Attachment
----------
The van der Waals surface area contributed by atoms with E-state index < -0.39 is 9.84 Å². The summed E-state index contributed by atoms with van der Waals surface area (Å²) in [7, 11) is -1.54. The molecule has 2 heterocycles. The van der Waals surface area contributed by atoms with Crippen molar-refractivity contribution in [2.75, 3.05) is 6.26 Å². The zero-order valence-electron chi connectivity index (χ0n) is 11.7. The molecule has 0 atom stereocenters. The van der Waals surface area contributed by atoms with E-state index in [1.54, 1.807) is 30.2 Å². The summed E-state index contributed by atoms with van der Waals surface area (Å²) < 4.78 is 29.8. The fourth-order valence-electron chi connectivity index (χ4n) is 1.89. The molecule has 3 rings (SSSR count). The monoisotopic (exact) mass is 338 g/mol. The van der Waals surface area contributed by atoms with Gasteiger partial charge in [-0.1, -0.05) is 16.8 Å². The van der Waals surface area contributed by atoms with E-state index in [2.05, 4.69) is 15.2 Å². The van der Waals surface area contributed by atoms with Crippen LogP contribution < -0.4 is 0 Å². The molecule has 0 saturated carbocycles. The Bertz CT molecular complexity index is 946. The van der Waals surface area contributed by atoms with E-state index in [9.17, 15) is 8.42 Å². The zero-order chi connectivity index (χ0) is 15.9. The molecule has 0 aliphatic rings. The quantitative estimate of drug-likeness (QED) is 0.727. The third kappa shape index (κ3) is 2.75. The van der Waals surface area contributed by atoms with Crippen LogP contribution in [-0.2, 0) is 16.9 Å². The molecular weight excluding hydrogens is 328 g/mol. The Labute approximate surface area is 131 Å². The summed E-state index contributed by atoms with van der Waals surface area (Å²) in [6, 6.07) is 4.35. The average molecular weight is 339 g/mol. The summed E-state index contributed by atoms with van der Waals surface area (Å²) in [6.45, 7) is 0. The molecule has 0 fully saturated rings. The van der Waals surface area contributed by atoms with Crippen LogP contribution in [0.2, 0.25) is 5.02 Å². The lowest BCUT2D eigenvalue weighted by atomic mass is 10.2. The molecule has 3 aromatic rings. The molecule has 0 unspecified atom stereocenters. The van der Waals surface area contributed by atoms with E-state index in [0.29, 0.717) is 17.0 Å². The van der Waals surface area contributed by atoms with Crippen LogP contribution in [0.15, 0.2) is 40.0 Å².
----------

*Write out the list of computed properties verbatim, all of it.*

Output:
The van der Waals surface area contributed by atoms with E-state index < -0.39 is 9.84 Å². The summed E-state index contributed by atoms with van der Waals surface area (Å²) in [7, 11) is -1.54. The molecule has 2 heterocycles. The van der Waals surface area contributed by atoms with Crippen molar-refractivity contribution in [2.75, 3.05) is 6.26 Å². The zero-order valence-electron chi connectivity index (χ0n) is 11.7. The molecule has 0 atom stereocenters. The van der Waals surface area contributed by atoms with E-state index in [1.54, 1.807) is 30.2 Å². The summed E-state index contributed by atoms with van der Waals surface area (Å²) < 4.78 is 29.8. The fourth-order valence-electron chi connectivity index (χ4n) is 1.89. The molecule has 3 rings (SSSR count). The monoisotopic (exact) mass is 338 g/mol. The van der Waals surface area contributed by atoms with Gasteiger partial charge in [-0.1, -0.05) is 16.8 Å². The van der Waals surface area contributed by atoms with E-state index in [2.05, 4.69) is 15.2 Å². The van der Waals surface area contributed by atoms with Crippen LogP contribution < -0.4 is 0 Å². The molecule has 0 saturated carbocycles. The Bertz CT molecular complexity index is 946. The van der Waals surface area contributed by atoms with E-state index in [9.17, 15) is 8.42 Å². The zero-order chi connectivity index (χ0) is 15.9. The molecule has 0 aliphatic rings. The quantitative estimate of drug-likeness (QED) is 0.727. The third kappa shape index (κ3) is 2.75. The van der Waals surface area contributed by atoms with Crippen LogP contribution in [-0.2, 0) is 16.9 Å². The molecular weight excluding hydrogens is 328 g/mol. The Labute approximate surface area is 131 Å². The summed E-state index contributed by atoms with van der Waals surface area (Å²) in [6, 6.07) is 4.35. The average molecular weight is 339 g/mol. The summed E-state index contributed by atoms with van der Waals surface area (Å²) in [6.45, 7) is 0. The molecule has 0 fully saturated rings. The van der Waals surface area contributed by atoms with Crippen LogP contribution in [0.2, 0.25) is 5.02 Å². The lowest BCUT2D eigenvalue weighted by atomic mass is 10.2. The molecule has 3 aromatic rings. The molecule has 0 unspecified atom stereocenters. The van der Waals surface area contributed by atoms with E-state index in [0.29, 0.717) is 17.0 Å². The van der Waals surface area contributed by atoms with Crippen LogP contribution in [0.15, 0.2) is 40.0 Å².